(SCMagazine) many current security systems use protocols based on mathematical problems, such as integer factorization, which could be easily cracked by quantum computers of the future. This is a major concern that could have a devastating impact because it encourages cybercriminals to harvest data traffic with the hope of decrypting the information when the technology becomes available to do so. This becomes an even more serious threat at a time when data confidentiality must be maintained for several years as mandated by data protection regulation – especially as it is now feasible to store large volumes of information.
The issue is leading to the development of a number of information security techniques that take advantage of quantum cryptography, such as quantum key distribution (QKD). QKD, an alternative approach to cryptographic key establishment, relies on sending and detecting quantum (light) signals, as well as conventional data about measurements and settings, to distil a secure key. In relies on the fact that it is possible to detect interference with quantum communications.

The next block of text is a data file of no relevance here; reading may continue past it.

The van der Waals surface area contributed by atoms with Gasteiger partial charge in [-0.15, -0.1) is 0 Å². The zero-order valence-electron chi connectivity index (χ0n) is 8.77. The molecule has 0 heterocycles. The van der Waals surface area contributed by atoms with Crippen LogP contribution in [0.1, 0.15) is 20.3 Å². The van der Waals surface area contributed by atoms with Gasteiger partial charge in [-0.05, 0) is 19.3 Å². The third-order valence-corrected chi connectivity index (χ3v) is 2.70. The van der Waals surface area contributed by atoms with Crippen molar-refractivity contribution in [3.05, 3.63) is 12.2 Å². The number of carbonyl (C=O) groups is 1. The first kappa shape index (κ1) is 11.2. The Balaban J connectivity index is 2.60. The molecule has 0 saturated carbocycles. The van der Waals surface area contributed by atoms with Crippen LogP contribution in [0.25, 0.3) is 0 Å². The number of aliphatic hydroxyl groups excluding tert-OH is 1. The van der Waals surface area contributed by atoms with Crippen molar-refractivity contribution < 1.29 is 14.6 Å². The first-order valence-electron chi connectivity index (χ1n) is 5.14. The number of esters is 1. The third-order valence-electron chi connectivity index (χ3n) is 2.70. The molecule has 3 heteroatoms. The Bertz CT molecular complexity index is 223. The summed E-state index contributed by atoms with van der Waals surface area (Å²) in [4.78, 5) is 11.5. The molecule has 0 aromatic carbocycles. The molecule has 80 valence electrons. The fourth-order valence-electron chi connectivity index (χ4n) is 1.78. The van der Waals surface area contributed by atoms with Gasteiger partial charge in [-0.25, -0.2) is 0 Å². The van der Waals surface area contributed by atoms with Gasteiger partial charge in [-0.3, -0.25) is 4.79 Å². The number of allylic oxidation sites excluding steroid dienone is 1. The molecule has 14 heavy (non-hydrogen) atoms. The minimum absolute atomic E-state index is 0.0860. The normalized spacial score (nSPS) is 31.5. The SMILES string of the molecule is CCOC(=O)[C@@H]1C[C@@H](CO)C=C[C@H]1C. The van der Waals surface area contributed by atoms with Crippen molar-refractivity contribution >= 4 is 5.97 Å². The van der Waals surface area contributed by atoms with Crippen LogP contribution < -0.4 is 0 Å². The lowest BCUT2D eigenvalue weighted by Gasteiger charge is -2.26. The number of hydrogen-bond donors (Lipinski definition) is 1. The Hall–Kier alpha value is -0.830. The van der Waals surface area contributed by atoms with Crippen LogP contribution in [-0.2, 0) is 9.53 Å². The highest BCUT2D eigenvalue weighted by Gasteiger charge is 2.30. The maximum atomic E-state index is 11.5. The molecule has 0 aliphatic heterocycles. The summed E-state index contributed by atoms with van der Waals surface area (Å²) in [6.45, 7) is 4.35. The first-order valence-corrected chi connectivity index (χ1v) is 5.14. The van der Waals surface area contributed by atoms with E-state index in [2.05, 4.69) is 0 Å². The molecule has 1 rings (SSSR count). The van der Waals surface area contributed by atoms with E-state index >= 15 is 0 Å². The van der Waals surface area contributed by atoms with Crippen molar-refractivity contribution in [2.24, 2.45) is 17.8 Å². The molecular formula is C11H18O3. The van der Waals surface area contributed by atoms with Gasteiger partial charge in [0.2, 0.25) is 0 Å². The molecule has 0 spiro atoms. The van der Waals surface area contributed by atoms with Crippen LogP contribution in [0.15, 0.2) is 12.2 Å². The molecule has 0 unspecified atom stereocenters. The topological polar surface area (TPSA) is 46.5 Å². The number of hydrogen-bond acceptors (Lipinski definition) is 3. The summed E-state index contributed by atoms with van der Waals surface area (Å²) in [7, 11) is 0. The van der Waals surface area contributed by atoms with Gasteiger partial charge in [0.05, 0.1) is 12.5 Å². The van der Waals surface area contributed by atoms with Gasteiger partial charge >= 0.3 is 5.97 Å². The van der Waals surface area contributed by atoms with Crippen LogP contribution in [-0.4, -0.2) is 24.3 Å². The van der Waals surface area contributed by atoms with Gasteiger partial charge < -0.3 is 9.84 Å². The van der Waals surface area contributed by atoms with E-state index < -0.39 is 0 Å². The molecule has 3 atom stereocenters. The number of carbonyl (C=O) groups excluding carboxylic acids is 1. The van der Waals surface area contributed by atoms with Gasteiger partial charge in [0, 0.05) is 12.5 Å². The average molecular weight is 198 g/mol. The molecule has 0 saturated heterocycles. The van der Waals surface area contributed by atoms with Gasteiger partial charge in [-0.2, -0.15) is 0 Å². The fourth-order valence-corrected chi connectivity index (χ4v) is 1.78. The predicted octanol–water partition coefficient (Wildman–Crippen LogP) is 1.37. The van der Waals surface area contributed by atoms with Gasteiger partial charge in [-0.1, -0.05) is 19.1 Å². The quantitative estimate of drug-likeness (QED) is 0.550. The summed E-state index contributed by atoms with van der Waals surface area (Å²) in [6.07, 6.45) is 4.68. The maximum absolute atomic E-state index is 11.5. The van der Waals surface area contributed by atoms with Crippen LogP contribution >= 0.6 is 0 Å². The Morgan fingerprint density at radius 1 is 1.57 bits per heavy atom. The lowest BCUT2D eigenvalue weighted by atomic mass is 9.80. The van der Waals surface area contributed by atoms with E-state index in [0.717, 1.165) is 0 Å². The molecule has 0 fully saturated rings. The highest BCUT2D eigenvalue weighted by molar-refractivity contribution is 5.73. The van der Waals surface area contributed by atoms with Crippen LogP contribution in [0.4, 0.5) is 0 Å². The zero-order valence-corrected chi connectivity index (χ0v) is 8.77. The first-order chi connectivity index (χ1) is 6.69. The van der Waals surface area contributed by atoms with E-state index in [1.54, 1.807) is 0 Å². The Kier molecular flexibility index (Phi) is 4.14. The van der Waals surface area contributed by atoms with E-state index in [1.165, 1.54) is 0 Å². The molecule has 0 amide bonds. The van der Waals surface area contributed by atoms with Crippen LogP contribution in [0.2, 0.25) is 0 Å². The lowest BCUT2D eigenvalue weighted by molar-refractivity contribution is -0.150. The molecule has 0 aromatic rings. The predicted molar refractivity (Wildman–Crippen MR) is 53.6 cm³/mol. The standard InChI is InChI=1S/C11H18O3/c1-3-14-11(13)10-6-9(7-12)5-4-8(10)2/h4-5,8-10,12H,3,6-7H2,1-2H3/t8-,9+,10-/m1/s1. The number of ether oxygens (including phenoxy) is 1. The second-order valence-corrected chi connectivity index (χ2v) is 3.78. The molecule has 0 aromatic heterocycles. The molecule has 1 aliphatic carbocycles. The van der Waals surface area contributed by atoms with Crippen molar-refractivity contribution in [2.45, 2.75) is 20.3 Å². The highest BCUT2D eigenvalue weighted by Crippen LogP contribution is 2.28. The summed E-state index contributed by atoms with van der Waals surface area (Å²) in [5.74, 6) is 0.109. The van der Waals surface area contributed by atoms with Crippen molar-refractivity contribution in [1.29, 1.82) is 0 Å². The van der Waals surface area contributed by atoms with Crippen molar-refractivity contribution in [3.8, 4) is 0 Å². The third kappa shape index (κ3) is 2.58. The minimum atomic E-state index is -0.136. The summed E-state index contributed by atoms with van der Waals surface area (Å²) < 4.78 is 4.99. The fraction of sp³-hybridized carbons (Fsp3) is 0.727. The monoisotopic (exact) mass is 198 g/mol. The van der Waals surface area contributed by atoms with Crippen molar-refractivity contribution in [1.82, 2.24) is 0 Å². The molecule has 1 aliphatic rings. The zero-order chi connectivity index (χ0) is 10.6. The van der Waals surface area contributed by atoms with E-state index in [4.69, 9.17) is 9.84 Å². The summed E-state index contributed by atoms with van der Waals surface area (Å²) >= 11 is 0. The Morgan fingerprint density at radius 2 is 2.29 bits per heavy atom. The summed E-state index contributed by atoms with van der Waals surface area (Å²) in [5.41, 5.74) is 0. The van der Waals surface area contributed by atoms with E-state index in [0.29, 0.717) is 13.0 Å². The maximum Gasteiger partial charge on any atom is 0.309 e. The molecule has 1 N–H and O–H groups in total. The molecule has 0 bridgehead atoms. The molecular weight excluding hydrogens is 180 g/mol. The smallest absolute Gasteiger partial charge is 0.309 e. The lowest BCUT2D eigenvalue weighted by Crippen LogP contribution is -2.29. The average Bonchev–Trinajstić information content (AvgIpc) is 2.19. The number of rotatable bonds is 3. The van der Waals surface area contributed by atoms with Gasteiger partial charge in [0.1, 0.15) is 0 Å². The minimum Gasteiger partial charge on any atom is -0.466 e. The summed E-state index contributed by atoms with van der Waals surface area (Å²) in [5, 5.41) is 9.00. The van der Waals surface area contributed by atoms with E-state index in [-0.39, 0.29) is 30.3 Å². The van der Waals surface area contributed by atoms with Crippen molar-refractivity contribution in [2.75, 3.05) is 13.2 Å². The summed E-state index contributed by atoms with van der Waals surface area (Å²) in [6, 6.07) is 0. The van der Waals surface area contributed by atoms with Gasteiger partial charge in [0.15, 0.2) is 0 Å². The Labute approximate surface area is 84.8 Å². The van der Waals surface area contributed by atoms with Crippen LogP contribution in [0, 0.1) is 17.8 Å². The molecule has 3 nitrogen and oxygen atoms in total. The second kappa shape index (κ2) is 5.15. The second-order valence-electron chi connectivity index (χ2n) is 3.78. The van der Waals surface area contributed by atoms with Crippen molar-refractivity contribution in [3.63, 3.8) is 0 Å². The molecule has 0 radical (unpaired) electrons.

One important aspect of QKD implementation security is the standardization process. As part of this, it is essential to define best practices to operate QKD systems to minimize the risk of inadvertently opening a door to attackers. ETSI has established an Industry Specification Group (ISG) for QKD. The group brings together important actors from science, industry and commerce to address standardization issues in quantum cryptography and associated quantum technologies.

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